The cartoons make statements of broken promises to Native Americans

John Gritts also includes subtle images of Indigenous mascots crossed out with a slash. “You hear people say I’m not a mascot, I’m a person,” Gritts said.

COLORADO, USA – Art has the power to make you feel, think and think. John Gritts uses his art to make statements. The first was not planned, but it quickly became evident in 1973.

“There were six native figures and they had a roach and feathers and other badges, and I drew the picture but I left the men out, I did not draw their faces or their bodies. or their hands or whatever, so those images were hanging out, ”Gritts said.

It was the first of many deliberately unfinished drawings created by the Cherokee artist.

“There are a lot of promises made to aboriginal people, but they are not kept,” he said. “From the government, from the church, from the state, wherever it comes from, it’s not guarded, so why should I finish anything if they aren’t going to finish what they have promised us? ”

In some of his works, Gritts also includes Indigenous mascots crossed out with a slash to denounce their use by various institutions.

“Sometimes it’s obvious and sometimes it’s very subtle,” he said. “You hear people say I’m not a mascot, I’m a person.”

In 1978, the powerful messages of the drawings made their way to the Oval Office.

Art was something he did at night and on weekends after the birth of his sons. His full-time job was in the financial aid office at Black Hills State University.

While at the university, the university president and Tom Todd, director of elementary and secondary education, asked Gritts if he would create a drawing to give to President Jimmy Carter. He said yes.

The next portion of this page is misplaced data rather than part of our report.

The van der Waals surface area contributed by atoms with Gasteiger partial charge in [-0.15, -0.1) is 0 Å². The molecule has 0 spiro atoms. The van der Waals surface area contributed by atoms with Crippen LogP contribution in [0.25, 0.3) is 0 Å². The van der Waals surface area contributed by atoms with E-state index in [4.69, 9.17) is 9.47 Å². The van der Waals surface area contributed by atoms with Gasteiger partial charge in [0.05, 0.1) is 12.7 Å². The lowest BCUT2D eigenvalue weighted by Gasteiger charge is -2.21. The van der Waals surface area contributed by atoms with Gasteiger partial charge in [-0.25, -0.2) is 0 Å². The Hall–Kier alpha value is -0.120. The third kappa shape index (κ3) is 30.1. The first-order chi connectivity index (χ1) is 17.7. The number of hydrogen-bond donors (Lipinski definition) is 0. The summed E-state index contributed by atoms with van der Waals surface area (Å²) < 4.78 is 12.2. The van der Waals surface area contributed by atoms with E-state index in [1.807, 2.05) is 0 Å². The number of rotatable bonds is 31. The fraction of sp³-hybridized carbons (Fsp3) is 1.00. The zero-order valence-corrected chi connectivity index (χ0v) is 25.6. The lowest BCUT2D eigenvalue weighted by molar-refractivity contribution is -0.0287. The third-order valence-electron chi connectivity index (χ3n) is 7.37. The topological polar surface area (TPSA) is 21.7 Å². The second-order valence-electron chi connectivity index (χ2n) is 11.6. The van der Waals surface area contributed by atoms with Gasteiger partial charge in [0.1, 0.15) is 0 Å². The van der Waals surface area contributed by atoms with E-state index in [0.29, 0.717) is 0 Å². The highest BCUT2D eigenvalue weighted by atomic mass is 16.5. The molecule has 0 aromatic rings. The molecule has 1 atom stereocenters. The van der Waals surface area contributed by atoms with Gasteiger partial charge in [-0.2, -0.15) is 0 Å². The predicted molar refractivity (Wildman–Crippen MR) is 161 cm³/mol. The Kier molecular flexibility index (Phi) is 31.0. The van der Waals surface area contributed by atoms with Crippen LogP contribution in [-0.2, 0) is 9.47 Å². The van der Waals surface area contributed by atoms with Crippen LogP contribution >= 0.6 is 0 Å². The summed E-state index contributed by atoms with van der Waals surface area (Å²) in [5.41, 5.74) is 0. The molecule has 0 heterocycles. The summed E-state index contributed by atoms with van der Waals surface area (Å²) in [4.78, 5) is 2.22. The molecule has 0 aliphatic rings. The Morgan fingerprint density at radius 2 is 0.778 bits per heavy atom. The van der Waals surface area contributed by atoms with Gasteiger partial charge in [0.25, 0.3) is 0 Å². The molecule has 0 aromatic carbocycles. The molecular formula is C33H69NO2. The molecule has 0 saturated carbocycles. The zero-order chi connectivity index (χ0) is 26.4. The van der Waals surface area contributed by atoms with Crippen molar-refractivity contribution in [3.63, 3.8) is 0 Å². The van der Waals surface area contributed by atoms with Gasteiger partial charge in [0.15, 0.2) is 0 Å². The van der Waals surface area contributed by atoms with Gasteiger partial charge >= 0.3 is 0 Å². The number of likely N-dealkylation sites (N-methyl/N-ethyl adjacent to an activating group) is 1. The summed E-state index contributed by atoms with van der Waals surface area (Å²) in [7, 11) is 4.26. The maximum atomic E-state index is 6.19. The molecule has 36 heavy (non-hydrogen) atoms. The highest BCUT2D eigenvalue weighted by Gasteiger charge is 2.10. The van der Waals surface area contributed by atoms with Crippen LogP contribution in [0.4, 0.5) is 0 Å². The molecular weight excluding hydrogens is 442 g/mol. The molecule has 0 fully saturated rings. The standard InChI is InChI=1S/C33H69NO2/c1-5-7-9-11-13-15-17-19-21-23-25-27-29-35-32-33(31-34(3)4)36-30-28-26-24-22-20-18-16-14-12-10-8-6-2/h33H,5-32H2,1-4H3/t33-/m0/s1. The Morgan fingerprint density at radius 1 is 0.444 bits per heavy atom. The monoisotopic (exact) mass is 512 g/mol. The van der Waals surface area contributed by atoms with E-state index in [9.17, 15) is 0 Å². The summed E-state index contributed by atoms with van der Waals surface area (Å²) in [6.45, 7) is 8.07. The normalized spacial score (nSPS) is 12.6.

“The drawing, I left it undone, and I hid a picture of a peanut in it in his honor, because he is a peanut farmer.”

“He took it with him and President Carter didn’t accept it. He said ‘If I’m going to take this I think I should meet the artist,’ ”said Gritts.

On April 19, 1978, Gritts traveled to Washington, DC, to present his drawing to the President of the United States. He left the drawing unfinished and explained to President Carter why he had not completed the play.

“Because of broken promises, promises that are broken by treaty rights, whatever it is, it’s just broken, and then the president stepped back and said ‘well you can. maybe come back and finish it someday. ” I said ‘well, call me.’ Of course, he never called, but at least I got his attention and made a statement to him.

>> Video below: John Gritts reflects on presenting his work to former President Jimmy Carter

Although Gritts has been drawing since he was in elementary school, he said he only drew evenings and weekends as an adult. Her full-time job was in higher education. He was director of financial aid at Black Hills State University in South Dakota for 18 years. He then spent nine years at the American Indian College Fund as a program officer. This was followed by two years at the Institute of American Indian Arts as Director of Admissions, Recruitment Records and Financial Aid. He then spent nine years with Federal Student Aid from the United States Department of Education.

He loved these jobs because education was ingrained in him, said Gritts.

“I think education is the key to everything. In many treaties signed by the tribes and the United States, education was part of that treaty, ”he said.

Gritts’ home art studio is full of gifts, artwork, and awards recognizing his work as an artist and educator. He has done art exhibitions in New York, South Dakota and North Dakota.

Today, Gritts is retired and resides in Golden, CO with his wife Page and their two dogs. When asked how much time he spent creating art in his studio, he replied, “Not enough”.

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Nohemi M. Moore